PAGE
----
Highlands Mayor Ken Williams said the District will be hostng a public engagement session in the new year about the growing number of illegal secondary suites that are popping up throughout the municipality. (Gazette file photo)

Highlands takes aim at illegal secondary suites

Report estimates roughly 30 to 50 per cent of homes have unauthorized dwellings

The District of Highlands is taking aim at the growing number of illegal secondary suites popping up throughout the municipality.

But before it moves forward with regulations, council has requested more information from staff regarding how secondary suites would be licensed, what enforcement would look like and what type of impact it would have on services such as sewage.

“This information will help narrow down our focus,” Mayor Ken Williams said.

Secondary suites (not to be confused with short-term vacation rental such as AirBnB) are not permitted under zoning regulations.

However, a staff report estimates approximately 30 to 50 per cent of properties have some form of unauthorized secondary suite or additional unapproved dwellings.

According to the British Columbia Building Code, a secondary suite is an additional dwelling unit located in a residential building with only one other dwelling, located in a building that is a single-family home, and/or has a total floor space of not more than 968 square feet.

Given increasing land costs and housing shortages throughout the Capital Region, it’s an issue the report says will likely continue, which is why the District has decided to tackle it head on as part of its strategic plan.

“There are issues of safety,” said Williams, noting an incident some years ago when a fire started in a secondary suite and a resident died. “It’s a complex subject … It’s a discussion that’s come time for us to have.”

There are some in favour of secondary suites. Many residents have them to help pay for their mortgage, to help support younger or older family members, or to provide a diversity of housing options.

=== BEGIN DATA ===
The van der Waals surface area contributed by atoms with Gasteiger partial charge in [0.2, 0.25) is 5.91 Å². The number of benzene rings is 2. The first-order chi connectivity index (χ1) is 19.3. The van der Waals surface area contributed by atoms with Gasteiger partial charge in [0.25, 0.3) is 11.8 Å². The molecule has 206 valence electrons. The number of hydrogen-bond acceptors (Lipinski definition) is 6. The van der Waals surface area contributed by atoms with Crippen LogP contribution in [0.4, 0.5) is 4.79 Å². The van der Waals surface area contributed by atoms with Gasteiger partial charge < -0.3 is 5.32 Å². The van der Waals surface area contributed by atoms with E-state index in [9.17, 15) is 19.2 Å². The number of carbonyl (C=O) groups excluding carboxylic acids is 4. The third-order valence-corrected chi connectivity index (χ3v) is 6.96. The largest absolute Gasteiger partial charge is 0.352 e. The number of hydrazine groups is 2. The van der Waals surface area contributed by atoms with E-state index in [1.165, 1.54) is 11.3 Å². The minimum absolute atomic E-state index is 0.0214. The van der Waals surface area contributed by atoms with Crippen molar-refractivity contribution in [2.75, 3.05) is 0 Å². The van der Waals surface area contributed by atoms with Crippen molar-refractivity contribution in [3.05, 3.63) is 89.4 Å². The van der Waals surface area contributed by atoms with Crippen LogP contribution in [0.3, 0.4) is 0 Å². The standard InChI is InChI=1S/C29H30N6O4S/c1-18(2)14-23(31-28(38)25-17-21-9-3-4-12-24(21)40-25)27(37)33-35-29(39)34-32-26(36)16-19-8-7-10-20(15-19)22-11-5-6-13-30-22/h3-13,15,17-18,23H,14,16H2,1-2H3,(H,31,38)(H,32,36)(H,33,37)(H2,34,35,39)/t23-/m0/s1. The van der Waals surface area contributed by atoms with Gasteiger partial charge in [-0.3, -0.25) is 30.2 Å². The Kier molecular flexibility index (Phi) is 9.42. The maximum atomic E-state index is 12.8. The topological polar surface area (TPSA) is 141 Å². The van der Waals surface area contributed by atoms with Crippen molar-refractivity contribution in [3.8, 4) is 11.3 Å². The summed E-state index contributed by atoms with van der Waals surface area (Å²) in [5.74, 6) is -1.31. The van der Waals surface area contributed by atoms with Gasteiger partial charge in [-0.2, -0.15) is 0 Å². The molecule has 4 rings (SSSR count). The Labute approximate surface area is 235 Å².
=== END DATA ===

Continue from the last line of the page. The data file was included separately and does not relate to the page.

But before council moves forward, Williams said public consultation will be needed.

“We’re going to have a lot of engagement with the public over this and we’re just trying to gather as much pertinent information as we can,” he said, noting the District has been looking at other municipalities around Greater Victoria as to what works and what doesn’t in terms of enforcement. “This is a discussion that needs to be had with the public.”

The public engagement session is expected to take place sometime in the new year.

Like us on Facebook and follow us on Twitter


Just Posted

Hillside Avenue death ruled a homicide, police say

No charges have yet been laid in the killing of Victoria man Joe Gauthier

Hope gets eight year sentence for Church Avenue sex assault

Eight years is the sentence for David Robert Hope, who was found… Continue reading

Suspect arrested, released in Victoria home invasion

Police are still looking for a second person associated with robbery and car fire

Colwood wins Victoria Flower Count for a five-peat

The 43rd annual Flower Count had over three billion blossoms counted in total

Highlands raise concerns over proposed quarry near subdivision

This is the second time in three years the company has made an application for additional business

Vancouver Island’s Best Videos of the Week

A look at some of the best video stories from the past week ending March 16, 2018

Salmon Arm community cheers on Natalie Wilkie as she wins first gold medal

Local skier tops the podium in 7.5km race at the PyeongChang Paralympics

Women’s Expo seeks to empower women

Victoria Women’s Expo set for Saturday and Sunday at Pearkes Recreation Centre

America’s Musical Journey premieres at the IMAX

Enter to win tickets to an invite only concert at your community newspaper’s Facebook page

Experts: Society has a role in trying to prevent domestic violence

Experts are speaking out following the murder of a woman and her son in Ontario

Northern lights chasers in Canada discover new type named ‘Steve’

Phenomenon linked to a powerful current created by charged particles in Earth’s upper atmosphere

Progress on fixing Phoenix pay system backlog could be short-lived: Ottawa

Feds have said they won’t try to recover money overpaid until all outstanding issues are fixed

Washington state backs B.C. in pipeline dispute

Governor Jay Inslee says he is ‘allied’ with the province on Trans Mountain expansion projection

Dead rabbits found at Comox Valley Exhibition Grounds stoke concerns about Nanaimo virus

A B.C. wildlife veterinarian says a few of the dead bunnies will be sent for diagnosis next week.

Most Read